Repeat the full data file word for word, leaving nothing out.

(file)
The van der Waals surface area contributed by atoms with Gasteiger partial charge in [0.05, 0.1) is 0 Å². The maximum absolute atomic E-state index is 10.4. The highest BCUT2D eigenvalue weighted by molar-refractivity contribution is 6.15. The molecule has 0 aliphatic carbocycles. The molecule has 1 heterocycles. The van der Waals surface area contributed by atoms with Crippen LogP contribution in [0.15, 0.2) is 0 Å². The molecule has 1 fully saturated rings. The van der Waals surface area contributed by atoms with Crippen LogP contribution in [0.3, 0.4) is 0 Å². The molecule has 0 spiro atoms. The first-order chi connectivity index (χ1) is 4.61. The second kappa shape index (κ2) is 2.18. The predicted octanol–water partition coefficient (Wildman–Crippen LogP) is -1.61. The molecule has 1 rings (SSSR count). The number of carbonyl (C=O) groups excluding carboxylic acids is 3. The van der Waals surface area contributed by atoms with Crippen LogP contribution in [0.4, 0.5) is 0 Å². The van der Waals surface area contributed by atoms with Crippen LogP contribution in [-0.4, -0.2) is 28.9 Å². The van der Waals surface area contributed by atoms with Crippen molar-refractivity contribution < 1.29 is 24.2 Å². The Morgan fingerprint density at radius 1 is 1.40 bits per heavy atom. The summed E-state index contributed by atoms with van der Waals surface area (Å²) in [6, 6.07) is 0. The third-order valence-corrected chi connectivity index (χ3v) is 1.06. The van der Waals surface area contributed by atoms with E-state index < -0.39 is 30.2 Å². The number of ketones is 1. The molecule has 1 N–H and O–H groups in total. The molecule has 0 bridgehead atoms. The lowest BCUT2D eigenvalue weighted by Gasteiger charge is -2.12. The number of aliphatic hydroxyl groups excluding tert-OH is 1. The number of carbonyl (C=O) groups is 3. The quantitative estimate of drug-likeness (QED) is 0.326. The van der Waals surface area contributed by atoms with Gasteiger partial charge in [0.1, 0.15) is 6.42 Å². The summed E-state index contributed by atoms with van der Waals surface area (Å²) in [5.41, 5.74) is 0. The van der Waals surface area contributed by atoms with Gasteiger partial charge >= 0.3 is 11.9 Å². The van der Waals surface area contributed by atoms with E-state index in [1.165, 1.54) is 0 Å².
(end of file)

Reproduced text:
The van der Waals surface area contributed by atoms with Gasteiger partial charge in [0.05, 0.1) is 0 Å². The maximum absolute atomic E-state index is 10.4. The highest BCUT2D eigenvalue weighted by molar-refractivity contribution is 6.15. The molecule has 0 aliphatic carbocycles. The molecule has 1 heterocycles. The van der Waals surface area contributed by atoms with Crippen LogP contribution in [0.15, 0.2) is 0 Å². The molecule has 1 fully saturated rings. The van der Waals surface area contributed by atoms with Crippen LogP contribution in [0.3, 0.4) is 0 Å². The molecule has 0 spiro atoms. The first-order chi connectivity index (χ1) is 4.61. The second kappa shape index (κ2) is 2.18. The predicted octanol–water partition coefficient (Wildman–Crippen LogP) is -1.61. The molecule has 1 rings (SSSR count). The number of carbonyl (C=O) groups excluding carboxylic acids is 3. The van der Waals surface area contributed by atoms with Crippen LogP contribution in [0.4, 0.5) is 0 Å². The van der Waals surface area contributed by atoms with Crippen LogP contribution in [-0.4, -0.2) is 28.9 Å². The van der Waals surface area contributed by atoms with Crippen molar-refractivity contribution < 1.29 is 24.2 Å². The Morgan fingerprint density at radius 1 is 1.40 bits per heavy atom. The summed E-state index contributed by atoms with van der Waals surface area (Å²) in [6, 6.07) is 0. The third-order valence-corrected chi connectivity index (χ3v) is 1.06. The van der Waals surface area contributed by atoms with E-state index < -0.39 is 30.2 Å². The number of ketones is 1. The molecule has 1 N–H and O–H groups in total. The molecule has 0 bridgehead atoms. The lowest BCUT2D eigenvalue weighted by Gasteiger charge is -2.12. The number of aliphatic hydroxyl groups excluding tert-OH is 1. The number of carbonyl (C=O) groups is 3. The quantitative estimate of drug-likeness (QED) is 0.326. The van der Waals surface area contributed by atoms with Gasteiger partial charge in [0.1, 0.15) is 6.42 Å². The summed E-state index contributed by atoms with van der Waals surface area (Å²) in [5.41, 5.74) is 0. The van der Waals surface area contributed by atoms with Gasteiger partial charge >= 0.3 is 11.9 Å². The van der Waals surface area contributed by atoms with E-state index in [1.165, 1.54) is 0 Å².